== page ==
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Deep-sea fans; tapping into Earth's changing landscapes

Angela M. Hessler and Andrea Fildani
Deep-sea fans; tapping into Earth's changing landscapes
Journal of Sedimentary Research (November 2019) 89 (11): 1171-1179


Deep-sea fan sediments carry physical and chemical signatures that reflect the conditions under which their native landscapes evolved. Fans are long-lived, strongly net-depositional heaps of terrigenous debris, in some cases directly connected to a major river catchment. Here we use recent findings from deep-sea fans around the world to reason that modern fans might be our most continuous record of Cenozoic landscape change over large geographic scales. We opt for the use of multiple signatures that indicate major shifts in composition, because this approach avoids the problems inherent to measuring sediment flux alone. We emphasize the importance of looking across grain size, in particular at the clay fraction, the fastest carrier of sedimentary signals. Highlighted cases show the range of environmental signals preserved in deep-sea fans, observed over millennial and longer time scales, and how these signals help us understand the climate-surface interactions important to the carbon cycle. Revisiting legacy core with new techniques, in addition to future drilling campaigns, can provide the observational constraints needed to fill recognized gaps in climate models and landscape-erosion projections.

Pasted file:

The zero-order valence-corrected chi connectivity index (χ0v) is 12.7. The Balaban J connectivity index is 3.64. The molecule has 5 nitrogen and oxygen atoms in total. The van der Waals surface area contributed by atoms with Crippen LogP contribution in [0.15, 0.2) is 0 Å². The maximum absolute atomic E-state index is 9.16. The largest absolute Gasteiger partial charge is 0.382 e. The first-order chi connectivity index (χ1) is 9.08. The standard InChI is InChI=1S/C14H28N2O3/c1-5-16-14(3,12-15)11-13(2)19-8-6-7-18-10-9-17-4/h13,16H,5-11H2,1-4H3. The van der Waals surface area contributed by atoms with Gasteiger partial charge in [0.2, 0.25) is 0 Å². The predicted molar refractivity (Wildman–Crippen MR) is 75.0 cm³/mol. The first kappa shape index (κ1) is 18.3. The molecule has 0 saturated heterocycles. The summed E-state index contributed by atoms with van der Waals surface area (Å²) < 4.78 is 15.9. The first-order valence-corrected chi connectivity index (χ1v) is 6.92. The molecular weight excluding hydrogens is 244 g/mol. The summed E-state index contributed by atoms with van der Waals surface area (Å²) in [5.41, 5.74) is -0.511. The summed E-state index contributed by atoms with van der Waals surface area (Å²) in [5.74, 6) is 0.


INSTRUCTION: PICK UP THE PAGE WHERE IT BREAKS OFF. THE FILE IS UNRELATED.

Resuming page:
ISSN: 1527-1404
EISSN: 1938-3681
Serial Title: Journal of Sedimentary Research
Serial Volume: 89
Serial Issue: 11
Title: Deep-sea fans; tapping into Earth's changing landscapes
Affiliation: The Deep Time Institute, Austin, TX, United States
Pages: 1171-1179
Published: 201911
Text Language: English
Publisher: Society for Sedimentary Geology, Tulsa, OK, United States
References: 135
Accession Number: 2020-003919
Categories: Sedimentary petrology
Document Type: Serial
Bibliographic Level: Analytic
Illustration Description: block diag.
Country of Publication: United States
Secondary Affiliation: GeoRef, Copyright 2020, American Geosciences Institute. Reference includes data from GeoScienceWorld, Alexandria, VA, United States. Reference includes data supplied by SEPM (Society for Sedimentary Geology), Tulsa, OK, United States
Update Code: 202002
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